Foster care agency makes progress in caring for SWFL youth

FORT MYERS, Fla. — Paul and Wendy Vernon are no strangers to helping strangers.

“I was a pastor in England and also here,” Paul said. “We’ve always had people with us, always had family with us.”

After living in Cape Coral for years, they saw a need outside the church doors and decided to help by becoming adoptive parents.

“There’s nothing normal about taking care of a child for one, two, three years,” Wendy said, “and then having them leave your house. There is nothing to compare. But it’s still the most wonderful thing to be able to do, to offer that to a child and a family.

Over the past 14 years they have partnered with different Florida agencies. So far, they have taken in 66 children.

They are currently working with the Children’s Network of Southwest Florida. Earlier this year, the agency won a contract from Florida’s Department of Children and Families (DCF). Since July, they have been Hillsborough County’s primary community care agency, in addition to operating in Hendry, Lee, Collier, Charlotte and Glades counties.

“Our organization didn’t actually compete for this contract,” said Nadereh Salim, CEO of Children’s Network, “but the DCF asked us if we would consider coming to Hillsborough County and negotiating this contract.”

A DCF official said children in Hillsborough County will still receive primary care and services closer to home, but Children’s Network will provide supervision and case management assistance. Salim said they had two big goals in the six counties. The first is to bring in and keep more foster parents and caregivers.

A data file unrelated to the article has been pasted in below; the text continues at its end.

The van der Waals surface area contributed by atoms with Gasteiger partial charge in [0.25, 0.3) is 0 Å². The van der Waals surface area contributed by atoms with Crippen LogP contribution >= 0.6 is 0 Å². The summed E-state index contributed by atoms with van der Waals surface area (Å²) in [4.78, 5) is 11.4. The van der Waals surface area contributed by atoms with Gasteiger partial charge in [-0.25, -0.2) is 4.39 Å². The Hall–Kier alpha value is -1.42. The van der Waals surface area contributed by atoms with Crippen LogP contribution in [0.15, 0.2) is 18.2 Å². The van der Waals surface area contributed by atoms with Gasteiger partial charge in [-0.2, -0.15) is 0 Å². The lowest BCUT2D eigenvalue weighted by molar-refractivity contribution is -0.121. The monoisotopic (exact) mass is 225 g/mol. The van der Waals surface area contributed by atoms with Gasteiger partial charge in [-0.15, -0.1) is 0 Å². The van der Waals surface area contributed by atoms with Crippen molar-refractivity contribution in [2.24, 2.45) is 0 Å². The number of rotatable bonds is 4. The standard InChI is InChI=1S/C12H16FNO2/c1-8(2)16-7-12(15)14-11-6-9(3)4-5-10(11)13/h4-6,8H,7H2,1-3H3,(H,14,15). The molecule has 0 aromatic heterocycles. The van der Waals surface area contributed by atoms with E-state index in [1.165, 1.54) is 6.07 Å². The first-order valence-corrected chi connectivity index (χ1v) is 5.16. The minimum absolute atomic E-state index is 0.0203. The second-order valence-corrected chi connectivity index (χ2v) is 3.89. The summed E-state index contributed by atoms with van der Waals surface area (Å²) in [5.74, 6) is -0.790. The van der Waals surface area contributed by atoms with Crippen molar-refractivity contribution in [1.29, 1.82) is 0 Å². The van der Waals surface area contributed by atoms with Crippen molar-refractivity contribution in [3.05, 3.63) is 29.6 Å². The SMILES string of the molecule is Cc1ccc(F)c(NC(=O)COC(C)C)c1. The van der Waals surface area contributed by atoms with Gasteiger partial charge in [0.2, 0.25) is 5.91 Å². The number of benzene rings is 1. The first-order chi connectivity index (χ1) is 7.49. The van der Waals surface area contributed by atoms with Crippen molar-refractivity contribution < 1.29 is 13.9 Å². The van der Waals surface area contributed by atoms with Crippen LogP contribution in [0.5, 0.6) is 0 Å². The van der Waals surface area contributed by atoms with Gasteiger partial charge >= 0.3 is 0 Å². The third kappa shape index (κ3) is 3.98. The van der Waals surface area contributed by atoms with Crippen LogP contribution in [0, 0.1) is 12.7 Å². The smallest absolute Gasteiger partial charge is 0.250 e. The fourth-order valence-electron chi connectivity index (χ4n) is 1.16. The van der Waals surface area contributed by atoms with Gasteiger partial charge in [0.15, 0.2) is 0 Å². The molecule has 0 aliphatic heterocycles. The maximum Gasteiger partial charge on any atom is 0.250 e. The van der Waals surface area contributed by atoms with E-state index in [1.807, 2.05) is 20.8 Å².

“We desperately need foster parents,” Paul said. “There are children arriving every day, and every day there is a child or families arriving.”

SWFL’s Children’s Network serves 1,900 children in five counties. In Hillsborough County, more than 3,200 children are currently in the care of the agency. Each county needs more foster parents to fill this gap as cases get more complicated.

“I also think we’re seeing more and more cases of severe need in our area,” Wendy said. “We now have a larger population than ever. Especially when you have large groups of siblings. A large group of siblings could be eight, nine, ten children.

Salim says the whole system needs more people: foster parents, case managers, guardians, etc. Like many agencies in Florida, they try to entice employees to stay.

“We’ve actually adjusted the salary of our case managers, showing them that we appreciate what they’re doing,” says Salim, “and that’s been a great tool for both recruiting case managers and retaining staff. qualified to take care of our children.

They also plan to use a strategy that has worked in other counties to reduce the number of children in the system. This means providing services to at-risk families before children end up in foster homes.

“At one point we had almost 3,000 children in our own community,” Salim said. “and thanks to our efforts, we have reduced this number to less than 1,900 children. So we hope to do the same there.

The Vernons hope more people will step in for the children who still need a safe place to land.

“People asked us ‘Are you going to quit? When are you going to stop? And we thought, how can you stop when there are still so many kids in care,” Wendy said. “So until we’re physically incapacitated.” I think there are hundreds of reasons to say no to fostering, but there are also hundreds more to say yes to doing so.